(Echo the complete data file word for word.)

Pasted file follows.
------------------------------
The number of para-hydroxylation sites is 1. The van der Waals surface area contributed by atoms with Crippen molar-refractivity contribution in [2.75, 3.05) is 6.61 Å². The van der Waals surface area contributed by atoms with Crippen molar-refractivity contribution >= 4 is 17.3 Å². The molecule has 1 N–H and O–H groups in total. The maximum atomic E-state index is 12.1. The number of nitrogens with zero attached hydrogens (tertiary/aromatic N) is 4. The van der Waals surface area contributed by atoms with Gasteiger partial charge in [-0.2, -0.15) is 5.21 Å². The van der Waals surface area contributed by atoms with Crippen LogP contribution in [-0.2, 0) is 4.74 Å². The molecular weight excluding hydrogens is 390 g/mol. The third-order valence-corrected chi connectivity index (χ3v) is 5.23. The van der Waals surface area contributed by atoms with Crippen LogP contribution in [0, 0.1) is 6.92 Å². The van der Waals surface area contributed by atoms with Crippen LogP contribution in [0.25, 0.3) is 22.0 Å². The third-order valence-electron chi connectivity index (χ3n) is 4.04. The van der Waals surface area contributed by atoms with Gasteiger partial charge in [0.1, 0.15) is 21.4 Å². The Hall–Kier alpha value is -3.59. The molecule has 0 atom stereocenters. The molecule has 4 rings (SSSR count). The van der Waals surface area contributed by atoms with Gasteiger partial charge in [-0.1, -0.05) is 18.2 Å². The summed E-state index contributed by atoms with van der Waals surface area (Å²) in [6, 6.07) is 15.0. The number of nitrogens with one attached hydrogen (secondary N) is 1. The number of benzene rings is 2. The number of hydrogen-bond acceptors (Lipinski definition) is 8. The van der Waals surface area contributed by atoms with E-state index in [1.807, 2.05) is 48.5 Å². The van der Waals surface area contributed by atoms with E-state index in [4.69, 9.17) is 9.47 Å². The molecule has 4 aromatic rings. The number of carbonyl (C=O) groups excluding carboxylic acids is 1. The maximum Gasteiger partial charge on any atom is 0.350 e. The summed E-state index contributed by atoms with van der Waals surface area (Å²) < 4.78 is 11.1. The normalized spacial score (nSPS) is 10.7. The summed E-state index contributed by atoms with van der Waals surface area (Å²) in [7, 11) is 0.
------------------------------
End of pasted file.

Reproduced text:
The number of para-hydroxylation sites is 1. The van der Waals surface area contributed by atoms with Crippen molar-refractivity contribution in [2.75, 3.05) is 6.61 Å². The van der Waals surface area contributed by atoms with Crippen molar-refractivity contribution >= 4 is 17.3 Å². The molecule has 1 N–H and O–H groups in total. The maximum atomic E-state index is 12.1. The number of nitrogens with zero attached hydrogens (tertiary/aromatic N) is 4. The van der Waals surface area contributed by atoms with Gasteiger partial charge in [-0.2, -0.15) is 5.21 Å². The van der Waals surface area contributed by atoms with Crippen LogP contribution in [-0.2, 0) is 4.74 Å². The molecular weight excluding hydrogens is 390 g/mol. The third-order valence-corrected chi connectivity index (χ3v) is 5.23. The van der Waals surface area contributed by atoms with Crippen LogP contribution in [0, 0.1) is 6.92 Å². The van der Waals surface area contributed by atoms with Crippen LogP contribution in [0.25, 0.3) is 22.0 Å². The third-order valence-electron chi connectivity index (χ3n) is 4.04. The van der Waals surface area contributed by atoms with Gasteiger partial charge in [0.1, 0.15) is 21.4 Å². The Hall–Kier alpha value is -3.59. The molecule has 0 atom stereocenters. The molecule has 4 rings (SSSR count). The van der Waals surface area contributed by atoms with Gasteiger partial charge in [-0.1, -0.05) is 18.2 Å². The summed E-state index contributed by atoms with van der Waals surface area (Å²) in [6, 6.07) is 15.0. The number of nitrogens with one attached hydrogen (secondary N) is 1. The number of benzene rings is 2. The number of hydrogen-bond acceptors (Lipinski definition) is 8. The van der Waals surface area contributed by atoms with E-state index in [1.807, 2.05) is 48.5 Å². The van der Waals surface area contributed by atoms with E-state index in [4.69, 9.17) is 9.47 Å². The molecule has 4 aromatic rings. The number of carbonyl (C=O) groups excluding carboxylic acids is 1. The maximum Gasteiger partial charge on any atom is 0.350 e. The summed E-state index contributed by atoms with van der Waals surface area (Å²) < 4.78 is 11.1. The normalized spacial score (nSPS) is 10.7. The summed E-state index contributed by atoms with van der Waals surface area (Å²) in [7, 11) is 0.